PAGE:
Update: Bad weather rolled in and postponed the launch for a few days — they’re going to take another shot at it come Saturday evening.
It’s been just over a month since Rocket Lab’s inaugural (and long-delayed) commercial launch, “It’s Business Time,” and it’s about to take another customer to space: NASA. Tonight’s 8PM scheduled launch will take 10 small satellites to orbit as part of NASA’s Educational Launch of Nanosatellites (ELaNa) XIX mission.
This is not only Rocket Lab’s first all-NASA launch, but the first launch from NASA under its “Venture Class Launch Services” initiative, which is taking advantage of the new generation of smaller, quick-turnaround launch vehicles.
“The NASA Venture Class Launch Service contract was designed from the ground up to be an innovative way for NASA to work and encourage new launch companies to come to the market and enable a future class of rockets for the growing small satellite market,” said Justin Treptow, ELaNa XIX’s mission manager in a Rocket Lab press release.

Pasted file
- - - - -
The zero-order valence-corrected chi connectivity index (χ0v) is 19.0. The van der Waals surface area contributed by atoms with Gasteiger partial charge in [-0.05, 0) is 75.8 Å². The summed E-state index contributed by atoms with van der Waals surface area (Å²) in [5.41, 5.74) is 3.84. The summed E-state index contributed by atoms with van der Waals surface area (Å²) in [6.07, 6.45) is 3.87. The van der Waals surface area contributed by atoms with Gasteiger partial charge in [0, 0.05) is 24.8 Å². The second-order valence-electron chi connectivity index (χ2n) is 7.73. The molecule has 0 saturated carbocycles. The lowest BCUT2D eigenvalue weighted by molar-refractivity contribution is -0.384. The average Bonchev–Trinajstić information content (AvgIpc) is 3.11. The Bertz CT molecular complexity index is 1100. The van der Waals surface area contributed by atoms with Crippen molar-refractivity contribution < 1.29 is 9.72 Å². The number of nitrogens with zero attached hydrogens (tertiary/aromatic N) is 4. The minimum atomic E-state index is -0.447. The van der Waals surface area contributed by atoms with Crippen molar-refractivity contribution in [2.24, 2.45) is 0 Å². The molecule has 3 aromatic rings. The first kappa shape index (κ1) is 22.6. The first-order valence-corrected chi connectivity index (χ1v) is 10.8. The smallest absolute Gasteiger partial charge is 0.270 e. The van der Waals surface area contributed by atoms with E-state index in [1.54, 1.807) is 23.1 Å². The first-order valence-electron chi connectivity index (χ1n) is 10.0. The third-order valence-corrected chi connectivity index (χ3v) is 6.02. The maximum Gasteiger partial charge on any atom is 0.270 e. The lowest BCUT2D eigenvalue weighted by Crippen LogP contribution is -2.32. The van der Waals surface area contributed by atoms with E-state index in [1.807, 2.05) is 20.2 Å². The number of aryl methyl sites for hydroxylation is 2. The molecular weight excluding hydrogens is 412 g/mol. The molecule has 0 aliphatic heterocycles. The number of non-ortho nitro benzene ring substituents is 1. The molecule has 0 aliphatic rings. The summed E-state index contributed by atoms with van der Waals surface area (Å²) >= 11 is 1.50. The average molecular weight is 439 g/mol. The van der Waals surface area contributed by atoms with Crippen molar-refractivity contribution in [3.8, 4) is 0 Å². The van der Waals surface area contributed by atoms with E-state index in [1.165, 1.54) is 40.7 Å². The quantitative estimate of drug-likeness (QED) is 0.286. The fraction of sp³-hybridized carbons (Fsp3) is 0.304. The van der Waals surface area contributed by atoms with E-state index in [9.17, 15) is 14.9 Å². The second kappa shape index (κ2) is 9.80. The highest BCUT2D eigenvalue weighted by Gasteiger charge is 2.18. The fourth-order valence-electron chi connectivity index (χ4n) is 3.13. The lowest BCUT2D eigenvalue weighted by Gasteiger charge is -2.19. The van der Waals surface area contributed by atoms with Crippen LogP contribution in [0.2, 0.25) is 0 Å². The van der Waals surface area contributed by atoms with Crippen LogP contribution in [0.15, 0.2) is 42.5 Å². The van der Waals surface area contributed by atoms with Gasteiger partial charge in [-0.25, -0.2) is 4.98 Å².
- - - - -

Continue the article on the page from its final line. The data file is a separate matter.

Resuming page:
On board tonight’s launch are four satellites from NASA researchers, plus six from various universities and institutions around the country. NASA Spaceflight has a good roundup of the projects, as well as some technical details about the rocket, if you’re curious. They’ll all go their separate ways once the Electron rocket takes them up to the appropriate altitude.
The launch vehicle is named “This One’s For Pickering,” after former JPL head Sir William Pickering, who led the team that created Explorer I, the first U.S. satellite in space. Sir Pickering was born in New Zealand, where Rocket Lab is based and where the launch will take place.
Liftoff will take place no sooner than about 8 PM Pacific time, and payload deployment should be just short of an hour after T-0; you can watch the live stream at Rocket Lab’s website.